Iyaan: I don’t think we’re the typical English black metal really, we have a lot of influences from Europe and you can hear that in the music.

I see you are both wearing Dissection t-shirts…

Naut: (laughs) Yeah, a Swedish influence.

Iyaan: I think we’re certainly not one of these heritage (British) metal bands.

You do see quite a lot of bands that are quite passionate about being a UK black metal band- they put it on their t-shirts and now a documentary has been made about the scene…

Iyaan: We don’t see ourselves as part of the UK scene really…

Naut: Obviously this is where we’re from but being British doesn’t really make any impact on our music, we just do what we want to do. I think to be honest, we want to do black metal the way we want to feel; certain bands think maybe we shouldn’t be wearing the paint because that’s a Scandinavian thing, but this is how I want black metal to look, how I want black to sound and obviously we want to do new things with the genre but we want to still focus on brutality…

Iyaan: We try and push ourselves and we don’t have moments where we think we have to sound like any other band. We write music how we think it should be written and to please ourselves.

Naut: The ways things are shaping up (for the next album) is definitely Ethereal but you’re not going to hear a repeat of Opus Aethereum.

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I was going to ask you about that actually because it’s been six months since Opus Aethereum, so you are looking ahead to future releases?

Iyaan: Yeah it’s in our head; we’ve got about ten tracks, guitar and drums tracks and we’re going to get some symphony stuff to go with it and lyrics.

Naut: I think it’s a question of figuring out how we’re going balance our input(s) on the sound because around the time of Opus Aethereum when I joined the band the album was already written so I did the vocal arrangements and that was that, but over the past couple of years we’ve come closer and everybody’s contributing ideas so we’re thinking how it’s best to use everybody’s input and make the best possible record. So far it’s been pretty fruitful I think. It’s going to take some time but you know, we’re definitely aiming towards a second album in the not too distant future.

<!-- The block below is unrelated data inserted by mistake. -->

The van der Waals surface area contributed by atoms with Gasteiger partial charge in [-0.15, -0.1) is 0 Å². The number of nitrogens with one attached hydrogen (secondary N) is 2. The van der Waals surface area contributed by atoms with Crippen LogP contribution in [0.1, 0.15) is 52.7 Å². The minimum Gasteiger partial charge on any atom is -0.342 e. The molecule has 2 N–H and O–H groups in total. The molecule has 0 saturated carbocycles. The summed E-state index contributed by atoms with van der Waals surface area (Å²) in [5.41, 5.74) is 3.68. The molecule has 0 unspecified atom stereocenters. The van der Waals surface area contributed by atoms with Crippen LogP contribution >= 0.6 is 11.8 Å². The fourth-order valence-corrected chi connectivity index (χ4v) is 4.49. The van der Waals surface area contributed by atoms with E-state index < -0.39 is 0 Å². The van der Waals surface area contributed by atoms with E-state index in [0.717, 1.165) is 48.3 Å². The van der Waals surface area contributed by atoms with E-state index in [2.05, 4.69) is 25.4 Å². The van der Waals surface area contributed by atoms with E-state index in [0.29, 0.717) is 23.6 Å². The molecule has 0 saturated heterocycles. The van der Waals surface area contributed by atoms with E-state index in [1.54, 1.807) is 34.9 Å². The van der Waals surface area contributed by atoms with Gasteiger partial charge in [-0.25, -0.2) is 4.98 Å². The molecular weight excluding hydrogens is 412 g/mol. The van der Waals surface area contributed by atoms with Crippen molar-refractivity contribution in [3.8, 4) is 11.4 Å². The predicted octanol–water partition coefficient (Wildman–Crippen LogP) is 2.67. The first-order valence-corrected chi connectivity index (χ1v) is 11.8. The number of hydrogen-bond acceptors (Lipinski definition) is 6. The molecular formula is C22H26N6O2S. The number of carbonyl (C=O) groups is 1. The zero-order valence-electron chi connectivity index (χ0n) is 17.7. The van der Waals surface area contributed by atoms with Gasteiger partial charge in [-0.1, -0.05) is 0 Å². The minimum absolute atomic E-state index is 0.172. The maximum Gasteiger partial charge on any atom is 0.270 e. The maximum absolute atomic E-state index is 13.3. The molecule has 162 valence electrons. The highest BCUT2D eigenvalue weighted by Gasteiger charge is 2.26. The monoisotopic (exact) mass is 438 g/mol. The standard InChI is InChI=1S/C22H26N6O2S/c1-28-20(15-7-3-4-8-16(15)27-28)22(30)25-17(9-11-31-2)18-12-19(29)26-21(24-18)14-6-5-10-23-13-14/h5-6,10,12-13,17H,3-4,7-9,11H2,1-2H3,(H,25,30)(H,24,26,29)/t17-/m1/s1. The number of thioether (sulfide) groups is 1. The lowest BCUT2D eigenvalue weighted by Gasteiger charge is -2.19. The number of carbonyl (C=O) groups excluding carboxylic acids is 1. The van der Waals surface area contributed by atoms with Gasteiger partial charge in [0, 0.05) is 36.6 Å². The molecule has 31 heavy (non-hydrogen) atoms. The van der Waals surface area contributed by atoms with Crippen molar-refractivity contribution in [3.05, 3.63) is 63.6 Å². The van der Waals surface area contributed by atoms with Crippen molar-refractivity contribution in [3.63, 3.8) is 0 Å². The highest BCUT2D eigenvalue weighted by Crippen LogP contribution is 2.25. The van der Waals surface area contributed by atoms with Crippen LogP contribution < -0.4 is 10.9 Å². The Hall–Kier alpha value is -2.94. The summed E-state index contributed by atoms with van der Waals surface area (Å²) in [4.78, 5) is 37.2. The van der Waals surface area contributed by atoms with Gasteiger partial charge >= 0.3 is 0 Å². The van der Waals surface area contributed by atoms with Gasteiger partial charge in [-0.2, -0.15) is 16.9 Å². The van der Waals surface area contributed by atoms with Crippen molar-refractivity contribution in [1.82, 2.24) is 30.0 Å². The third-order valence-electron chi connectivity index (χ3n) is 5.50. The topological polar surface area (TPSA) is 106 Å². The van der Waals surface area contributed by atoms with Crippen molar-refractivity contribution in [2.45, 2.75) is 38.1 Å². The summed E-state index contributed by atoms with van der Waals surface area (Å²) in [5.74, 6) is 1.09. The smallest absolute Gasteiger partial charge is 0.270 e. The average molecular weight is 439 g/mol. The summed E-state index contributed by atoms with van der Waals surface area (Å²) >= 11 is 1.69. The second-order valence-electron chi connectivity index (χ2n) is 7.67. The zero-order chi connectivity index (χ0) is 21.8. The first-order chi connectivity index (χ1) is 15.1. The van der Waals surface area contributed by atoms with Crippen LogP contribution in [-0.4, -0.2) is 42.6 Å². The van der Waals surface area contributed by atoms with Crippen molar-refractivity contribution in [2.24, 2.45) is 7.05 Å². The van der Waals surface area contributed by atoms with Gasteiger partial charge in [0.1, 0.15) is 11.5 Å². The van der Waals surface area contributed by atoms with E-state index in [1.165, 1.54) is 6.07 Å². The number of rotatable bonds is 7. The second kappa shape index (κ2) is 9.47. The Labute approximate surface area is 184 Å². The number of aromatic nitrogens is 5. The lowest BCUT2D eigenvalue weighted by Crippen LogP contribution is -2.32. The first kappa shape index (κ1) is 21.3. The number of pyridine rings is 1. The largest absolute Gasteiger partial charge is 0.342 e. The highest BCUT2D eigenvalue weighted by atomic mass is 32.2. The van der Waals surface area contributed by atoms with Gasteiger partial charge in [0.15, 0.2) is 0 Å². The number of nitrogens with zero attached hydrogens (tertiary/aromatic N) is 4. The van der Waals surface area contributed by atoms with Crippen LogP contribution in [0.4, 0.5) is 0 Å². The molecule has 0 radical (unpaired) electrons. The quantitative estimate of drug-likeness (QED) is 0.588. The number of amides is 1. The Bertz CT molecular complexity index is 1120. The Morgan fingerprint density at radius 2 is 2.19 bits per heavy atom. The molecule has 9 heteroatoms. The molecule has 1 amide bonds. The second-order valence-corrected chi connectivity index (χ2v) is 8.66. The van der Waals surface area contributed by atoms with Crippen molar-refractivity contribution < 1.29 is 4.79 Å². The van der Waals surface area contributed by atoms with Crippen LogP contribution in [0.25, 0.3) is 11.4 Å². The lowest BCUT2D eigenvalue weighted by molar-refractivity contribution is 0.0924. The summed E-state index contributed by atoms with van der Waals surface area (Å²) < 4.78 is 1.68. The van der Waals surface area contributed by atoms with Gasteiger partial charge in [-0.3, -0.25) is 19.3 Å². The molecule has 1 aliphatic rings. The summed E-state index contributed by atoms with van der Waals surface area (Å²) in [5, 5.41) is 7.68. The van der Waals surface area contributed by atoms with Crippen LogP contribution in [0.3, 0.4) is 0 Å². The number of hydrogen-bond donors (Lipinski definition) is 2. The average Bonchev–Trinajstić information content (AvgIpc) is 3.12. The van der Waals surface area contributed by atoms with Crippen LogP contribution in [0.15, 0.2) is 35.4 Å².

That’s good. I think one of the best things about your debut album was how memorable the songs were; they had good choruses and riffs that stuck in peoples’ heads. Can you see that in the crowd the audience is familiar with the songs?

Naut: I think so. I think a lot of extreme metal bands are a little shy of using something like a chorus. Not all our songs are like that but I think that a good hook line is a necessity in every kind of song, every genre of music. The people out there, they know the songs and when people come to see us a couple of times they know the words I think the shows have made a good impact on people.

You used to play a lot of the album material live before it was released, how was that?

Iyaan: It was just testing the water really with the new material and things.

Naut: I imagine we’ll probably do that again when we finish off the writing for this new album we’ll probably try a few songs live. I think playing a song live, that’s when you really get a feel for it. So I think for the next one we’ll be giving the songs a try live and in rehearsal,

Have you got any gig dates coming up soon?

Iyaan: We’re back in Poland to play a couple of shows, we got invited back to play in Byczyna, where Dark Fest was. When you go to a different country, especially a country like Poland you can polarise people using backing tracks and symphony stuff but it was a great reaction.

Naut: It went really well yeah. To be invited back just goes to show that it was successful. Beyond that we’re certainly looking ahead but before anything is confirmed I can’t say anything about it.

Hopefully we’ll catch up with you again, is there anything else you want to say?

Iyaan: Just thanks to everyone for the support, yourself, and fans and new fans that are willing to give the band a listen and see that we are a prolific band that are gonna keep pushing forward all the time. So thanks to everyone who bought the album and checked us out and came to support us.

Naut: And thanks for the great reaction at Bloodstock, it was an awesome experience and we’d love to do it again.

Hopefully you will, thanks Ethereal.

Ethereal can be found on Facebook. Opus Aethereum was reviewed by Jarod Lawley (read) and is available to buy here.